The Modern House of a Leading Historic Preservationist

Elizabeth Mills Brown, who died about a year ago at age 91, was one of the original champions of historic preservation in Connecticut, and in New Haven in particular. She produced what a fan of hers describes as "one of the most important works of nonfiction ever written about any American city" -- New Haven: A Guide to Architecture and Urban Design. She served on Connecticut's review board for the National Register of Historic Places. She helped found the Connecticut Trust for Historic Preservation because of, among other things, "the new and vast scale of destruction unleashed when ... an ideology of modernism and walloping amounts of federal redevelopment funds combined to create the means and rationale for catastrophic urban renewal projects." And when the weekend came around and Betty Brown, as she was known, needed to get away from New Haven and the hard work of preserving the old, she retreated to what looks like a terrific little modern house on the shore of Long Island Sound, in Guilford.

I wrote that paragraph to make it sound like Betty Brown might have been an old-fashioned biddy more interested in preserving the ancient than in the modern. But that's a false irony. Anstress Farwell, another fan of hers, wrote:

Betty had a keen appreciation of modern and historic architecture. She worked to preserve the best of both.

And in this memorial essay, Farwell quoted Brown's reaction to a modern building in New Haven (one that I can't say I love):

"Yale University Art and Architecture Building, 1961, Paul Rudolph: This building has probably caused more furor than any other American architectural work of the mid-20th century. After the clear geometry of the Bauhaus era, these dynamic irregular masses, these many levels and recessions and brown textured surfaces came with the shock of a revolution. A storm center from the start - praised as the prophet of a new architecture, damned as wilfull and egocentric; dogged by misadventure; victim of arson, student vandalism, remodeling, and endless complaints - the A&A Building has had a bitter and embattled career. But despite the storm, what no one disputes is its magnificent presence. A gatepost building at the point where Chapel Street bends and leaves the old inner city, it transfigures a nondescript street and turns the lineup of the art buildings into a procession."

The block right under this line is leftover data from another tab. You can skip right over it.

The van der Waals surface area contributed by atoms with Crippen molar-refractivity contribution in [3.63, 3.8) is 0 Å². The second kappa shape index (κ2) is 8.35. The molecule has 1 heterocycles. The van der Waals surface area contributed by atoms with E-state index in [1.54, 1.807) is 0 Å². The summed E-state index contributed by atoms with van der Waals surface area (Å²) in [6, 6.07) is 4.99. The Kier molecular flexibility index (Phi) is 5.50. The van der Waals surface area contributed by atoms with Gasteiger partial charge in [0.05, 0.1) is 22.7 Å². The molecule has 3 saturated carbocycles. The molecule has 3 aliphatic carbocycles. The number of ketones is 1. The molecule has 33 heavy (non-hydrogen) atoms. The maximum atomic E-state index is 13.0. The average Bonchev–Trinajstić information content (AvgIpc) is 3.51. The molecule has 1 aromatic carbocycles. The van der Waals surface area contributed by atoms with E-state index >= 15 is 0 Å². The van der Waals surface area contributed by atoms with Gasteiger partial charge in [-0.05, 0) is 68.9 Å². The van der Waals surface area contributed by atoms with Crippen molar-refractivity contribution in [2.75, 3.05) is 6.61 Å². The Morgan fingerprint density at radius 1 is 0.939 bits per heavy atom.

Brown was in her mid-30's when her house in Guilford was built. It was designed by a New Haven architect named E. Carleton Granbery:

Built in 1950 by architectural historian and Connecticut Trust for Historic Preservation founding member, Betty Brown, and her husband, this E. Carleton Granbery waterfront house celebrates the core principles of modern architecture: clean horizontal planes, generous use of glass and wood, open floor plan, and synergy of house and site.

That description was published in September by the Connecticut Trust for Historic Preservation, which goes on to say:

Desirability of the site makes demolition a very real threat.

The house is on the market for $2.9 million. Like all modern houses on beautiful lots, there's a chance it will be bought and torn down.

There are more photos here, including some black-and-whites that must have ben taken when the Browns lived there. The neighborhood apparently is something of a modernist enclave; this house, designed by Tony Smith, is there as well.

Raveis is holding an open house at the Brown house on Sunday, November 15, from 1 to 4 p.m. Depending on the zeitgeist and the weather, we're planning on checking it out. -- ta

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